30 August 2008

Eius animae propitietur Deus

At S Thomas's we are grieving for the death of the senior member of our congregation, Audrey Bates; I ask the charity of your prayers and - those of you daily offer up the Immaculate Lamb under the visible tokens which he has ordained - of your suffrages in sacrificiis.

Audrey, for many long years the schoolmistress of the parish, has left a remarkable archive of pictures and newspaper cuttings of our history; particularly in the 1930s and 1940s. This is a unique parish; the use of wafer bread at Mass continued for generations after the Reformation; in the reign of Queen Anne it was clearly a hotbed of the late-Stuart patristic high-churchery which we find in figures like Bishop Kenn and the Non-juring Fathers who, expelled from the Church of England after the Dutch Invasion (as all right-thinking people call the 'Glorious Revolution'), developed the work of Laud and Cosin to recatholicise the worship of our Church and negate the negations of the sixteenth century. On the eve of the nineteenth century Catholic Revival, Mass was still being said here some fifteen times a year; and under Fr Thomas Chamberlain we became the first Oxford parish church to put into practice the academic thinking of the 'Oxford Movement'.

Audrey's archive recalls the glory days of the 1930s; the Anglo-Catholicism of slum priests and nuns in liturgical processions around the streets of the parish; when it for a moment it seemed possible that we might take over the C of E; when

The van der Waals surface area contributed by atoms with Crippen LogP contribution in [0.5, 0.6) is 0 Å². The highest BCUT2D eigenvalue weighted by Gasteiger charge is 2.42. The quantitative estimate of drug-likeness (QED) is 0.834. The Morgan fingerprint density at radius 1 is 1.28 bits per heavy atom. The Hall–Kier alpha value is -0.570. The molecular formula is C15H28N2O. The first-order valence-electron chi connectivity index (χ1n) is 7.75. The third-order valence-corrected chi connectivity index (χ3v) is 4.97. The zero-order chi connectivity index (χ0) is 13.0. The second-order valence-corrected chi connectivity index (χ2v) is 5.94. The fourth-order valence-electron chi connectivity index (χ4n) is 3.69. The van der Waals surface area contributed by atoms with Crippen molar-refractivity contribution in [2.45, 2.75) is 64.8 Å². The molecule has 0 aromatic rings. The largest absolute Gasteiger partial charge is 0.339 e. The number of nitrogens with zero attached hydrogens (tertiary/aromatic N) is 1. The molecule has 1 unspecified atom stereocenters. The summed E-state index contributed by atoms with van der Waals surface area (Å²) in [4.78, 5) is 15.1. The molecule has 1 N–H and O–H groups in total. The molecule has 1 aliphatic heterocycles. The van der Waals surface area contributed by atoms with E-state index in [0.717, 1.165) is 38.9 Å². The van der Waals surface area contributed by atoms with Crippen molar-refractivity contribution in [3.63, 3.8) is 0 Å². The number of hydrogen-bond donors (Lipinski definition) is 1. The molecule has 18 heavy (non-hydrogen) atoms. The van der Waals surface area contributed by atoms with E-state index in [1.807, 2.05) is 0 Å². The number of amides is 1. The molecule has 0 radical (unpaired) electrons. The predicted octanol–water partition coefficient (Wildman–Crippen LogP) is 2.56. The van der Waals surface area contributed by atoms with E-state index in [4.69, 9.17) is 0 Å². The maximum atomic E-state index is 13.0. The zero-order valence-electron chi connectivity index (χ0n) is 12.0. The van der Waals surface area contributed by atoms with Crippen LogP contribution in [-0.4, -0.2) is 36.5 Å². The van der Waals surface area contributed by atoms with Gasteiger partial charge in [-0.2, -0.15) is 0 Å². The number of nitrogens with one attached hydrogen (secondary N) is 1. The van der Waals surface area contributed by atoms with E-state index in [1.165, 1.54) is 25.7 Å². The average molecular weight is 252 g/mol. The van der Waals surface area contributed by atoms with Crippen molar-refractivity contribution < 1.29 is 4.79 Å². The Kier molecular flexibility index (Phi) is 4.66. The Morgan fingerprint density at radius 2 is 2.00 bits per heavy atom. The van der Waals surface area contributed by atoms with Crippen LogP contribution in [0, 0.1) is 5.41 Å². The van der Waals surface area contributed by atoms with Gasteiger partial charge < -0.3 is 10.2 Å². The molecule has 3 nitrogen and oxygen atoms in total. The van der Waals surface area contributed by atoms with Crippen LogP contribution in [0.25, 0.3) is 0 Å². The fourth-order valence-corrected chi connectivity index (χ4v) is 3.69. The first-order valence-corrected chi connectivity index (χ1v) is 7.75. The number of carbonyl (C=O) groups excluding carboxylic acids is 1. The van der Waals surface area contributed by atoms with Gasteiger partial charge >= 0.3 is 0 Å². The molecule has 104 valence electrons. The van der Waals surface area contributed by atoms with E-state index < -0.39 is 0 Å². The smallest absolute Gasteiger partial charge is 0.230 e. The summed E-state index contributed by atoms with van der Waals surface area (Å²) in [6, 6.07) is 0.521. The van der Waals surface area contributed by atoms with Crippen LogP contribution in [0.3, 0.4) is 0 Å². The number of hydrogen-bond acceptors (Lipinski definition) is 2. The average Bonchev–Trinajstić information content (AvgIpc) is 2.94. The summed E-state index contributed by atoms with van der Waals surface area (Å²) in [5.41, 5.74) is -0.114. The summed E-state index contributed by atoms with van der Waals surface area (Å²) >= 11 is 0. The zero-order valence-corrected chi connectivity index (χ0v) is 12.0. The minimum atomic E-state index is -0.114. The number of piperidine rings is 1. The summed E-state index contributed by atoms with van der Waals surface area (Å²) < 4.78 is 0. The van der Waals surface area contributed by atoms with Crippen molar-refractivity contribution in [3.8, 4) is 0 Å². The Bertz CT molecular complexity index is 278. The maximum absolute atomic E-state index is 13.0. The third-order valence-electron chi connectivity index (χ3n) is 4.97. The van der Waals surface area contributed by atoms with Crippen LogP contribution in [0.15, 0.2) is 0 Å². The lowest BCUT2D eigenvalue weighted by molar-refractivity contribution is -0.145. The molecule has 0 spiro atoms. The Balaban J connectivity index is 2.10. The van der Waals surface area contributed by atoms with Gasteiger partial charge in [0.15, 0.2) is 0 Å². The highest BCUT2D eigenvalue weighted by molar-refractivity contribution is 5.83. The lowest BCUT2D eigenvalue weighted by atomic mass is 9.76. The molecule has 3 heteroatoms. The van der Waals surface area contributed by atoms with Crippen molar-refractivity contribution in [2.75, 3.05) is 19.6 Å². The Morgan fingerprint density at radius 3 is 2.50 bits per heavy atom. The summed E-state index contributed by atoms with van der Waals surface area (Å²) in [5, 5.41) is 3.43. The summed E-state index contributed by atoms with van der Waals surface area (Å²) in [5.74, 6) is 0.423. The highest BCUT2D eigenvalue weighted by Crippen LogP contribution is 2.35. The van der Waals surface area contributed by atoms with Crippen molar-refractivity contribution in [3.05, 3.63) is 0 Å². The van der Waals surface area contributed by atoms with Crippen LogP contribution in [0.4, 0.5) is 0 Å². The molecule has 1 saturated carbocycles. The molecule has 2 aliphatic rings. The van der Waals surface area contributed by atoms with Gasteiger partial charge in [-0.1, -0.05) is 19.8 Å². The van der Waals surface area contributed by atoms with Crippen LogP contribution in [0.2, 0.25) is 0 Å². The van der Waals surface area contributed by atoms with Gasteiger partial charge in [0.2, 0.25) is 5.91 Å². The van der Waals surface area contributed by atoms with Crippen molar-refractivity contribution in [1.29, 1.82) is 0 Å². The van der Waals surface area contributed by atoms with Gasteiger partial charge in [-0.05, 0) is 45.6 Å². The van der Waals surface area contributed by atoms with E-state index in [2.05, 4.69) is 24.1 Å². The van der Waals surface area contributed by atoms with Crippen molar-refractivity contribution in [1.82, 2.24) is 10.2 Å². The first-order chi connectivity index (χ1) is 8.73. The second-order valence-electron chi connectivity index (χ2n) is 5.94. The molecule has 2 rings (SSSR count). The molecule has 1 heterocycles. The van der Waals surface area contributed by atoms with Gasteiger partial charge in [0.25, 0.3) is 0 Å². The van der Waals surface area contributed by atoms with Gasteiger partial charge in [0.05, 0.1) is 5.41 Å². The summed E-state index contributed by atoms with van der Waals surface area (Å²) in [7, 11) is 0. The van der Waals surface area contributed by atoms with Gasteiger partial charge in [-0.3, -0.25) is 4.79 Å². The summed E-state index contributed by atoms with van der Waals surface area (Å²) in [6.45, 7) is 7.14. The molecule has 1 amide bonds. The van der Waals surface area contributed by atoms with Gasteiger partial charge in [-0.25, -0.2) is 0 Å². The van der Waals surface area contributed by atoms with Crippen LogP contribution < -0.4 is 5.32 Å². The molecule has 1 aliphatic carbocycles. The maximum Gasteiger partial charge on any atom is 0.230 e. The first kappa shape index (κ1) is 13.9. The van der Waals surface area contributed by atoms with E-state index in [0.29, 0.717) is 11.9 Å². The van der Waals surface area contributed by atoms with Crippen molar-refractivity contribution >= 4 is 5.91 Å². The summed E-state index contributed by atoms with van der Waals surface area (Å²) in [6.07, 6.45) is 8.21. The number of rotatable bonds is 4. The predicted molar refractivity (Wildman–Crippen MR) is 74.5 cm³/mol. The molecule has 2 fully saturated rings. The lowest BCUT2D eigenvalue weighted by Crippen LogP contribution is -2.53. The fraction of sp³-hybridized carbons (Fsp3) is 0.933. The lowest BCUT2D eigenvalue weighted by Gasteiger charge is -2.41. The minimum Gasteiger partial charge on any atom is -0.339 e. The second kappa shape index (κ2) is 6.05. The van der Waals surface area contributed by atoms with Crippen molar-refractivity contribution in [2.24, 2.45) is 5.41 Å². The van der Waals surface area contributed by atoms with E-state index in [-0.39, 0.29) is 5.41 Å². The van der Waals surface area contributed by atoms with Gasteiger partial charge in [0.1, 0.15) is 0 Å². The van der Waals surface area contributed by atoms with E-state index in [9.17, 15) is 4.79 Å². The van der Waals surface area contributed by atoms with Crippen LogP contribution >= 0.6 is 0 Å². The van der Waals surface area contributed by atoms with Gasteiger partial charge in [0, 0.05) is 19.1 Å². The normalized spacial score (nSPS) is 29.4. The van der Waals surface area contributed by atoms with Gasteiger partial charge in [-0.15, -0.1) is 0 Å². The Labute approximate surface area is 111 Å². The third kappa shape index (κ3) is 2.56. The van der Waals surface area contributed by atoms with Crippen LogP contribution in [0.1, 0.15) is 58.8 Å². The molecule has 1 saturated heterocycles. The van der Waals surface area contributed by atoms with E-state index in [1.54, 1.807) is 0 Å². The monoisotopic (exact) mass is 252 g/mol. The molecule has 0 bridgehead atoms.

...under the Travers baroque, in a limewashed whiteness,
The fiddle-back chasubles a-glitter with morning rays,
Our Lady's image, in multiple-candled brightness,
The bells and banners - those were the waking days
When faith was taught and fanned to a golden blaze;
that wonderful middle third of the twentieth century when a band of distinguished theologians, including my predecessor Dr Jalland, called the bluff of the 'We are anti-papal Catholics' brigade by establishing the centrality to the Christian Faith of the Petrine Ministry.

Why should we let the Enemy rob us of our heritage and drive us out? And - to be down-to-earth - if you find yourself in Oxford, make sure it is in S Thomas's that you worship.

2 comments:

William Tighe said...

Mentem mortalia tangunt, et sunt lachrymae rerum.

Michael said...

If I ever get to Oxford I'm there!!!